Cabot Yerxa Followed His Heart And Created An Iconic Place.
Posted on May 14, 2022
ADVENTURER • ARCHITECT • ARTIST • BUILDER • COLLECTOR • ENTREPRENEUR • EXPLORER • IDEALIST • VISIONARY • WRITER
Cabot Yerxa was an incredible man who led a life of adventure. Born June 11, 1883, Cabot lived throughout the United States from New York to Alaska to California. He traveled the world including Europe, Cuba, and South America. He was a businessman, artist, and human rights activist with a special focus on the legal, economic, and cultural crisis facing Native American tribes.
In October 1913, at the age of 30, Cabot arrived in the Coachella Valley and began his homesteading journey with 160 acres in Desert Hot Springs. In need of water, he dug a well near his home and discovered hot mineral water right outside his door. 600 yards away he dug another well and discovered the pure cold water of the Mission Springs Aquifer. The two wells, one hot and one cold, led Cabot to name his homestead Miracle Hill. In 1941 he began building the Pueblo in its current location using materials from his original home. He worked on this home and museum until his death in 1965.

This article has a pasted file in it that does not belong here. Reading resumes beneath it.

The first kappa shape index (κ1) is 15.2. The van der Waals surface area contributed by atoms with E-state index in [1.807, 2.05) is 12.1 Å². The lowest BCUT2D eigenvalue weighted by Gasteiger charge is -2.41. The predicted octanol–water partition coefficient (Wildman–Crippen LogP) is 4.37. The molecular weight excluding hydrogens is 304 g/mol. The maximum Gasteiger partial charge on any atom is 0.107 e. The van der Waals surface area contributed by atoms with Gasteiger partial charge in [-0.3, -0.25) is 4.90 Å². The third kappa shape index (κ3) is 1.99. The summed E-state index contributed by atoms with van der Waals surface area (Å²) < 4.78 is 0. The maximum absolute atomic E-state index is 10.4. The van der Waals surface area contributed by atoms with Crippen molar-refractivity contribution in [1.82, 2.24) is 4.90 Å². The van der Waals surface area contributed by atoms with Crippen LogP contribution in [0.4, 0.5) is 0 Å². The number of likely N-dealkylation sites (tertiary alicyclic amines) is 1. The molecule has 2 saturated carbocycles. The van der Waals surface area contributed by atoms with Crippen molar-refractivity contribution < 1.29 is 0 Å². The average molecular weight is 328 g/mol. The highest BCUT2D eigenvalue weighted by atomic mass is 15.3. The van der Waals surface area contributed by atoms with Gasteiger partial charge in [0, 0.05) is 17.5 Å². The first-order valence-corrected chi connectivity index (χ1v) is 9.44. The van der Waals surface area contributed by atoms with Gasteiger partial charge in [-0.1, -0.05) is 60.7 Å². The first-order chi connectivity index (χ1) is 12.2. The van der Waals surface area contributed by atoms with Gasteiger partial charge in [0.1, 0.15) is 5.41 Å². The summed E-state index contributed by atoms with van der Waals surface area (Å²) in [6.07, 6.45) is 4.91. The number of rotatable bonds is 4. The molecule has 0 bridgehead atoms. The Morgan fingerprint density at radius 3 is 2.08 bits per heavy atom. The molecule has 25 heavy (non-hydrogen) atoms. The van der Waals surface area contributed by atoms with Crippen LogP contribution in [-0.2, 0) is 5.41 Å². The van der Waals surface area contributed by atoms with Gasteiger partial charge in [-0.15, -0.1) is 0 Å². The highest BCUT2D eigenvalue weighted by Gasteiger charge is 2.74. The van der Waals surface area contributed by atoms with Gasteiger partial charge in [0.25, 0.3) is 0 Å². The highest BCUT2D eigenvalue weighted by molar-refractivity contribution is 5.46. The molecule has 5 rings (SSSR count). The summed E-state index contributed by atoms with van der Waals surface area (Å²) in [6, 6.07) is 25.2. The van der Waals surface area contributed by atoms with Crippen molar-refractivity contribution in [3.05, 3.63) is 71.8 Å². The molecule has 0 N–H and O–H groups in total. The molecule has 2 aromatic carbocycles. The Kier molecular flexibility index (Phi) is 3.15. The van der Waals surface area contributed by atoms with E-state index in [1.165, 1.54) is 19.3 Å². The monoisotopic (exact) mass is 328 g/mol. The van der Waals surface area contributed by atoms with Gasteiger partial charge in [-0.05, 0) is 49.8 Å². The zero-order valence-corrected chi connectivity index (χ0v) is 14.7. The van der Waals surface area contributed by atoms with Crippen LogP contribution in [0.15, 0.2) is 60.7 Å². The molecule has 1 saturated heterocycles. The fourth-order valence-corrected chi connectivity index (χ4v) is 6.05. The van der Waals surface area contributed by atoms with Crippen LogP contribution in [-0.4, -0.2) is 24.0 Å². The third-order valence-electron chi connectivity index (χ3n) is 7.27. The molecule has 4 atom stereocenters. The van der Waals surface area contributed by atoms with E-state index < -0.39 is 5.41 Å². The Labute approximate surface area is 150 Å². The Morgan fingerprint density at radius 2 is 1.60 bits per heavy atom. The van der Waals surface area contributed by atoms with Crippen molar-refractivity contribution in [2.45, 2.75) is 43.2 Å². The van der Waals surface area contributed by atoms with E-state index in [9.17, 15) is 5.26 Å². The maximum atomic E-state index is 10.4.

Cabot was an active artist and art collector. He built the Pueblo as a museum with the intention of displaying his impressive collection of Native American art and artifacts as well as souvenirs of his travels and his own works of art. Cabot is one of the three men who are credited with the founding of the city of Desert Hot Springs. He saw the area’s potential upon his arrival in 1913 and worked with other businessmen and entrepreneurs to develop the city. He was often referred to as “Mr. Desert Hot Springs.”